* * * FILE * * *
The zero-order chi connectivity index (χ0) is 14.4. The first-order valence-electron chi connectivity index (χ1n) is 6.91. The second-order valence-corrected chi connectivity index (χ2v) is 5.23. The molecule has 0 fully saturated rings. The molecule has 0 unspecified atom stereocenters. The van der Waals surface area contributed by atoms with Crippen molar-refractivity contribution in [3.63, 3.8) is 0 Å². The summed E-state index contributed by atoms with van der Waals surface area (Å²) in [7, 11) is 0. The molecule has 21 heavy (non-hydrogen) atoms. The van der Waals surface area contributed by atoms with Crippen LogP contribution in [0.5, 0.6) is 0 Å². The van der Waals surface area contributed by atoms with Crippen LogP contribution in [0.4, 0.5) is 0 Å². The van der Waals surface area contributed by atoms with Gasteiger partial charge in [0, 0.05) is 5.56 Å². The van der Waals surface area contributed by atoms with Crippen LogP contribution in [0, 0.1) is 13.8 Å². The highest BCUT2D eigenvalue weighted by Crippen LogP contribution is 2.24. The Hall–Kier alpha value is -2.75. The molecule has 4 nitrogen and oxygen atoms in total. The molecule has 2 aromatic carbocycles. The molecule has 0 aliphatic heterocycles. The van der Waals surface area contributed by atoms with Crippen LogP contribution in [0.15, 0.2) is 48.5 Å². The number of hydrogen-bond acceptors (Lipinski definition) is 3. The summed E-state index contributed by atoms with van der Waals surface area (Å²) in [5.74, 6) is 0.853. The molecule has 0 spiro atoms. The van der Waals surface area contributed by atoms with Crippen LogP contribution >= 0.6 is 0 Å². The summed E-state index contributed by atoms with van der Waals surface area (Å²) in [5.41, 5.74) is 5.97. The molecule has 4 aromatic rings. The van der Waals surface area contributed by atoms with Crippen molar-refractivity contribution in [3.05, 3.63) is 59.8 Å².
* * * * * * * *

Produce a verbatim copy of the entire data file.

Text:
The zero-order chi connectivity index (χ0) is 14.4. The first-order valence-electron chi connectivity index (χ1n) is 6.91. The second-order valence-corrected chi connectivity index (χ2v) is 5.23. The molecule has 0 fully saturated rings. The molecule has 0 unspecified atom stereocenters. The van der Waals surface area contributed by atoms with Crippen molar-refractivity contribution in [3.63, 3.8) is 0 Å². The summed E-state index contributed by atoms with van der Waals surface area (Å²) in [7, 11) is 0. The molecule has 21 heavy (non-hydrogen) atoms. The van der Waals surface area contributed by atoms with Crippen LogP contribution in [0.5, 0.6) is 0 Å². The van der Waals surface area contributed by atoms with Crippen LogP contribution in [0.4, 0.5) is 0 Å². The van der Waals surface area contributed by atoms with Gasteiger partial charge in [0, 0.05) is 5.56 Å². The van der Waals surface area contributed by atoms with Crippen LogP contribution in [0, 0.1) is 13.8 Å². The highest BCUT2D eigenvalue weighted by Crippen LogP contribution is 2.24. The Hall–Kier alpha value is -2.75. The molecule has 4 nitrogen and oxygen atoms in total. The molecule has 2 aromatic carbocycles. The molecule has 0 aliphatic heterocycles. The van der Waals surface area contributed by atoms with Crippen LogP contribution in [0.15, 0.2) is 48.5 Å². The number of hydrogen-bond acceptors (Lipinski definition) is 3. The summed E-state index contributed by atoms with van der Waals surface area (Å²) in [5.74, 6) is 0.853. The molecule has 0 spiro atoms. The van der Waals surface area contributed by atoms with Crippen LogP contribution >= 0.6 is 0 Å². The summed E-state index contributed by atoms with van der Waals surface area (Å²) in [5.41, 5.74) is 5.97. The molecule has 4 aromatic rings. The van der Waals surface area contributed by atoms with Crippen molar-refractivity contribution in [3.05, 3.63) is 59.8 Å².